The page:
Happy Friday! Here in Colorado we’re excited for the first weekend in May, and we’re sensing that we’ll see the sun and not more snow. This week Xtopher is getting a well-deserved break, so I get to give you a sense of our new products. Let’s see what Sarah has to say.
Thanks Sarah, that was … sensational! As you can see, we have quite a few sensors this week.
We’ve carried a Sensor Kit for a few years now, but every once in a while we need to clean it out and get rid of products that are end-of-life or obsolete, and replace them with newer and better sensors. We just did a huge overhaul of this kit, adding the Si7021, 9DOF, sound detector board and more. If you are looking for a wide array of sensors to stock up your work area, check out this kit.
Next is the Si7021 Breakout Board. This board brings high-accuracy humidity and temperature sensing to a small form factor. It’s great for making your own humidor, or just for general weather sensing. This board has the same form factor, I2C address, and even register values as the HTU21, but the Si7021 also adds a PTFE filter to help in high-humidity applications.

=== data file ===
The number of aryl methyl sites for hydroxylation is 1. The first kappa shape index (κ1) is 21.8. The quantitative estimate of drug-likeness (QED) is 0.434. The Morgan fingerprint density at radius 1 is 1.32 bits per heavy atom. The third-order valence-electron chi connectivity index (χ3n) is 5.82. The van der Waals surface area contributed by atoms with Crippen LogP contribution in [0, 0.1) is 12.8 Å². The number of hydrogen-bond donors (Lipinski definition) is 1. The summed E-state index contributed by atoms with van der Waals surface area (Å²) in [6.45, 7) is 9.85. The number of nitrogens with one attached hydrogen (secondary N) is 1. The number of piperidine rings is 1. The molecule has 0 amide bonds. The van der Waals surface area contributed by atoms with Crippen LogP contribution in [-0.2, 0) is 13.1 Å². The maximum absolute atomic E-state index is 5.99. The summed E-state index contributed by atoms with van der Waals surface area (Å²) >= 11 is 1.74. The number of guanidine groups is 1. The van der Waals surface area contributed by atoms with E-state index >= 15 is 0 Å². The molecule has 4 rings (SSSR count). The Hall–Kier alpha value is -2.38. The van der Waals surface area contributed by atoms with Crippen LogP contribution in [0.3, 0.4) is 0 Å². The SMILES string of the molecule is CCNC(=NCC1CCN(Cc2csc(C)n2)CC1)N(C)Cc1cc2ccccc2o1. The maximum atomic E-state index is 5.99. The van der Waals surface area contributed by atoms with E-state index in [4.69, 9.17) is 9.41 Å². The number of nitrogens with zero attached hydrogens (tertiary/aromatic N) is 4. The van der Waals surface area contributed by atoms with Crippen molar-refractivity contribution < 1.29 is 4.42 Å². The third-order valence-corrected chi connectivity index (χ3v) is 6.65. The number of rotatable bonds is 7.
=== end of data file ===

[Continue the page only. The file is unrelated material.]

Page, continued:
Every once in a while we notice something that isn’t quite right or that we want to make better on our boards. The 3.3V line on our ADC block wasn’t as clean as we’d like. We fixed this on the boards we added to the Intel® Edison SIK, and now the new version is available on the site as well! The ADC block is great for connecting your analog sensors to the Edison block to increase your range of sensors.
The Photon Wearable Shield is another small fix. The original boards came in a regular 1.6mm thick PCB. That’s standard for most of our boards, but for wearable products we like a thinner board. This board updates the board thickness to 0.8mm, which should make it a bit easier to work with in wearable applications. The Photon Wearable Shield allows you to sew your Photon board into your favorite jacket, bag or other piece of fabric. Get started with a few sensors and upload to the cloud using Photon’s unique system.
What good are all these sensors if you can’t brag to your friends and family? What better way to show off your projects than with a webcam? This small webcam is capable of 1024x768 and has a built-in microphone. It also works well with Linux so you can embed this in a project with your favorite SBC, or Single Board Computer (assuming your favorite SBC has a USB port).
Well, hopefully that all makes sense, and we’ll see you next week for some more Friday fun!